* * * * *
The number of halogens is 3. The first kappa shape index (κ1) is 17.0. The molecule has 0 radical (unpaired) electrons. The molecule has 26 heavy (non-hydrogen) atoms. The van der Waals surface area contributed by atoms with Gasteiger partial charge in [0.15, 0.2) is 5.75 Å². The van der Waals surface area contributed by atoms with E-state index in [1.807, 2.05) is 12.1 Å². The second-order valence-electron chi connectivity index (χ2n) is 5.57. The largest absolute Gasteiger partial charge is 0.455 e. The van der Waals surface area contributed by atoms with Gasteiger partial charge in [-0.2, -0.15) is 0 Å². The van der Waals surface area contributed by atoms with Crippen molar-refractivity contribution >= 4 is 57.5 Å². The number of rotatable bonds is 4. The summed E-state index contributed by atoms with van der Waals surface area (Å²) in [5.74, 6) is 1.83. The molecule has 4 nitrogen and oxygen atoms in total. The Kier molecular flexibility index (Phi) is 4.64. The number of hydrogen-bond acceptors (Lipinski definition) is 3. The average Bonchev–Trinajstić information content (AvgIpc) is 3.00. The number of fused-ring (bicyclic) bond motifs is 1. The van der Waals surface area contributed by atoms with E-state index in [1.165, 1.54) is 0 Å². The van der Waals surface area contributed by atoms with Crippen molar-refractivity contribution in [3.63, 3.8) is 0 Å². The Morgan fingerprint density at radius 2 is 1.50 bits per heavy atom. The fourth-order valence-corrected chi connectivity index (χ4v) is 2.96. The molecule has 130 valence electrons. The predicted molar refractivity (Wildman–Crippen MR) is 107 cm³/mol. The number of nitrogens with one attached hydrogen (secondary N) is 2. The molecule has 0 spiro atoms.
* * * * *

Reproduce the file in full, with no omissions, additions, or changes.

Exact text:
The number of halogens is 3. The first kappa shape index (κ1) is 17.0. The molecule has 0 radical (unpaired) electrons. The molecule has 26 heavy (non-hydrogen) atoms. The van der Waals surface area contributed by atoms with Gasteiger partial charge in [0.15, 0.2) is 5.75 Å². The van der Waals surface area contributed by atoms with E-state index in [1.807, 2.05) is 12.1 Å². The second-order valence-electron chi connectivity index (χ2n) is 5.57. The largest absolute Gasteiger partial charge is 0.455 e. The van der Waals surface area contributed by atoms with Gasteiger partial charge in [-0.2, -0.15) is 0 Å². The van der Waals surface area contributed by atoms with Crippen molar-refractivity contribution >= 4 is 57.5 Å². The number of rotatable bonds is 4. The summed E-state index contributed by atoms with van der Waals surface area (Å²) in [5.74, 6) is 1.83. The molecule has 4 nitrogen and oxygen atoms in total. The Kier molecular flexibility index (Phi) is 4.64. The number of hydrogen-bond acceptors (Lipinski definition) is 3. The average Bonchev–Trinajstić information content (AvgIpc) is 3.00. The number of fused-ring (bicyclic) bond motifs is 1. The van der Waals surface area contributed by atoms with E-state index in [1.165, 1.54) is 0 Å². The van der Waals surface area contributed by atoms with Crippen molar-refractivity contribution in [3.63, 3.8) is 0 Å². The Morgan fingerprint density at radius 2 is 1.50 bits per heavy atom. The fourth-order valence-corrected chi connectivity index (χ4v) is 2.96. The molecule has 130 valence electrons. The predicted molar refractivity (Wildman–Crippen MR) is 107 cm³/mol. The number of nitrogens with one attached hydrogen (secondary N) is 2. The molecule has 0 spiro atoms.